The breakaway republican group known as the ‘Real IRA’ has said it shot two members of the PSNI in Derry and Dungannon, County Tyrone last week, and also detonated a coffee-jar bomb in Newry, County Armagh.

The series of attacks heralded an escalation in the campaign of the republican militants. The shooting in Derry marked the first such attack on a member of the British Crown forces in the city in over nine years.

In the two gun attacks, both men were targeted while caught in traffic and off-duty and both survived without life-threatening injuries.

On Thursday last week, a Catholic PSNI men originally from the Bogside area of Derry was wounded by shotgun pellets on his face and arms in the Bishop Street area.

Claiming responsibility for the attack, the ‘Real IRA’ said the PSNI man only survived because a handgun failed to fire.

In the statement to a Derry newsroom, the organisation said: “As the Crown forces member travelled along Bishop Street towards the city centre, two IRA volunteers stepped out and the first volunteer opened fire with a shotgun, seriously wounding the target.

“The second volunteer then approached his vehicle with a handgun. Only through the malfunction of his weapon was the RUC/PSNI man saved from certain death. He might not be so lucky the next time.”

The group also threatened that anyone giving information to the PSNI would be treated as informers.

A second PSNI member was shot a number of times in the arm as he sat in his car at traffic lights in Dungannon, County Tyrone on Monday.

He drove back to a police station where he crashed into the front gates. His injuries were not thought to have been life-threatening.

Although the ‘Real IRA’ also claimed responsibility for the Dungannon attack, a second claim was made in the name of a group calling itself the ‘Irish Republican Liberation Army’.

That statement said: “There is now a central command within our organisation. More shootings will follow. We again reiterate our threat to Sinn Feiners in north Belfast. We again demand they resign from local DPPs (district policing partnership) boards.”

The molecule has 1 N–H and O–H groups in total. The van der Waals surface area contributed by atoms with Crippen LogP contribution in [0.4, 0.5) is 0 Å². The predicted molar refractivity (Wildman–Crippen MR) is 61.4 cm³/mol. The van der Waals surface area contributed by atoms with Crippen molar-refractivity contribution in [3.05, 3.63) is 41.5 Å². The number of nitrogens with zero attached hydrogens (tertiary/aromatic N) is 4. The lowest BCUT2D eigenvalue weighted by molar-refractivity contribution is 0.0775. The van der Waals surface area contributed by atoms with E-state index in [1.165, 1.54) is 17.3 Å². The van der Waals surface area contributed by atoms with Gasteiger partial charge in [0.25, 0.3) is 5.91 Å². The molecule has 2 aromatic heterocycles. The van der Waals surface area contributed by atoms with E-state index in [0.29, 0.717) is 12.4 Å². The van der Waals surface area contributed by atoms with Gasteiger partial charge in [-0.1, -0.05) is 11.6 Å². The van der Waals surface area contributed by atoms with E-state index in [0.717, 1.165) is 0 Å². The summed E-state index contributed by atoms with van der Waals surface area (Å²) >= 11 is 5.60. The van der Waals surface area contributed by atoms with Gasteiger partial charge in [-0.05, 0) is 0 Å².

Republican militants have strongly opposed Sinn Fein’s involvement in the DPPs -- the local policing boards which look at PSNI activity at a community level -- and Sinn Fein members of the DPPs have received threats from militant republican.

The Dungannon attack appeared linked directly to the formation of the local DPP, taking place as its first meeting was due to take place. As a result of the attack, the meeting was cancelled.

The PSNI launched a series of raids in the locality after the shooting. Damage was caused when the PSNI gained entry to a former republican prisoner’s home with a chainsaw, and later kicked in the door of his sister. Both were subsequently arrested and are currently being interrogated at Antrim Barracks.

Republican Sinn Fein said it “deplored” the raids and arrests. “Their father went downstairs to investigate, believing that there had been a break-in. He was instantly surrounded by RUC officers and an infra-red light - presumably the sight of a weapon - was trained on his body,” an RSF spokesman said.

Sinn Fein President Gerry Adams has denounced the shootings and said those responsible had no mandate and demanded that all such actions should stop.

The West Belfast MP said his offer to hold talks with “dissident republicans”, aimed at ending such attacks, remained open.

“I am still prepared to meet them. They have so far declined that offer,” he said.

“What I want to do is persuade them that republican objectives are not served by these actions. There is a duty on anyone interesting in advancing genuine republicanism to do so in a peaceful way.”

He referred to his party’s ardfheis last January, which voted to recognise the police on both sides of the Border, and to his party’s duty to hold the PSNI to account.

“We have lots of difficulties with the PSNI in terms of their delivery of services whether it is on hate crime, whether it is on burglaries and so on,” he said. Republicans, he said, had “a duty to make it very clear [the PSNI] should not be under attack”.


Meanwhile, the ‘Real IRA’ also said it planted the small grenade-style device in a ceremonial cannon near the Cenotaph in Newry on Sunday. It exploded as a commemoratieve event was taking place nearby to honour members of the British Armed forces.

The group said the small explosive device “was positioned in such a way so as not to cause injury to civilians. This step was taken as we had observed the RUC/PSNI failing to evacuate those in the vicinity of bomb alerts in the past, so too with this incident.

“Some elements have attempted to play down this attack however this device was neither crude nor contained fireworks but detonated in the manner we intended.

“This operation was carried out in response to a campaign by the British colonial police to disrupt republican commemorations and harass those in attandance.

“Until the Crown forces cease preventing republicans from honouring Ireland’s dead and until our POWs are no longer placed in punishment blocks for wearing republican symbols at Easter, we reserve the right to carry out such attacks in the future”.

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